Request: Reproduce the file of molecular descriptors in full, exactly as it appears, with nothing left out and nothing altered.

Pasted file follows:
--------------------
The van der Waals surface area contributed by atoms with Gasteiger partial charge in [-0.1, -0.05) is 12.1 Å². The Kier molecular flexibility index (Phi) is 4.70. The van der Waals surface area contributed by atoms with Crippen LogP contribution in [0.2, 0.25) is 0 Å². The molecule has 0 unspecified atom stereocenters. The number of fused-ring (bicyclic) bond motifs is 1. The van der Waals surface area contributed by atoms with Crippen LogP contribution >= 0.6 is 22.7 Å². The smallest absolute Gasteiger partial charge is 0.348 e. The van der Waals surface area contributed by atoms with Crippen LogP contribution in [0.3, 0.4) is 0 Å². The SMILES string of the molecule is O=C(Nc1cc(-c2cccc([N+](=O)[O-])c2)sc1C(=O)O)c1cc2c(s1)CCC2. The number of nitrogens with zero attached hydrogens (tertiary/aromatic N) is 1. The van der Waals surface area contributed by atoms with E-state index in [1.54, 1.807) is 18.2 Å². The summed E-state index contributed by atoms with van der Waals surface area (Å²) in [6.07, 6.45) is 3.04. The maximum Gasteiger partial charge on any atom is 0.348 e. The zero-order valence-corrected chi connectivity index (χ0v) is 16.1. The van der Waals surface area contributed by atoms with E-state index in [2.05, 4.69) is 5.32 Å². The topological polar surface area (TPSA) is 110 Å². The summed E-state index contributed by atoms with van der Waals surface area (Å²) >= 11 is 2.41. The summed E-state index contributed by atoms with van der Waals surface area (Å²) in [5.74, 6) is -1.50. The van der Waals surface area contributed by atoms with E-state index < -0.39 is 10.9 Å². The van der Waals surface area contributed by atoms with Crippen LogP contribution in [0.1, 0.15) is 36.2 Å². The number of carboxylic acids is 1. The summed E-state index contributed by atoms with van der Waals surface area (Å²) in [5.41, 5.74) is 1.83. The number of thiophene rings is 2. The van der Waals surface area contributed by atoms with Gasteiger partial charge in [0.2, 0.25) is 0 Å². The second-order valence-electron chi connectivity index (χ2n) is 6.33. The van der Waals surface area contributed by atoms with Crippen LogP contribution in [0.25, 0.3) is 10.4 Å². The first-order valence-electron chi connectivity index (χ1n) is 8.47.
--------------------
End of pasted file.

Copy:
The van der Waals surface area contributed by atoms with Gasteiger partial charge in [-0.1, -0.05) is 12.1 Å². The Kier molecular flexibility index (Phi) is 4.70. The van der Waals surface area contributed by atoms with Crippen LogP contribution in [0.2, 0.25) is 0 Å². The molecule has 0 unspecified atom stereocenters. The number of fused-ring (bicyclic) bond motifs is 1. The van der Waals surface area contributed by atoms with Crippen LogP contribution >= 0.6 is 22.7 Å². The smallest absolute Gasteiger partial charge is 0.348 e. The van der Waals surface area contributed by atoms with Crippen LogP contribution in [0.3, 0.4) is 0 Å². The SMILES string of the molecule is O=C(Nc1cc(-c2cccc([N+](=O)[O-])c2)sc1C(=O)O)c1cc2c(s1)CCC2. The number of nitrogens with zero attached hydrogens (tertiary/aromatic N) is 1. The van der Waals surface area contributed by atoms with E-state index in [1.54, 1.807) is 18.2 Å². The summed E-state index contributed by atoms with van der Waals surface area (Å²) in [6.07, 6.45) is 3.04. The maximum Gasteiger partial charge on any atom is 0.348 e. The zero-order valence-corrected chi connectivity index (χ0v) is 16.1. The van der Waals surface area contributed by atoms with E-state index in [2.05, 4.69) is 5.32 Å². The topological polar surface area (TPSA) is 110 Å². The summed E-state index contributed by atoms with van der Waals surface area (Å²) >= 11 is 2.41. The summed E-state index contributed by atoms with van der Waals surface area (Å²) in [5.74, 6) is -1.50. The van der Waals surface area contributed by atoms with E-state index < -0.39 is 10.9 Å². The van der Waals surface area contributed by atoms with Crippen LogP contribution in [0.1, 0.15) is 36.2 Å². The number of carboxylic acids is 1. The summed E-state index contributed by atoms with van der Waals surface area (Å²) in [5.41, 5.74) is 1.83. The number of thiophene rings is 2. The van der Waals surface area contributed by atoms with Gasteiger partial charge in [0.2, 0.25) is 0 Å². The second-order valence-electron chi connectivity index (χ2n) is 6.33. The van der Waals surface area contributed by atoms with Crippen LogP contribution in [0.25, 0.3) is 10.4 Å². The first-order valence-electron chi connectivity index (χ1n) is 8.47.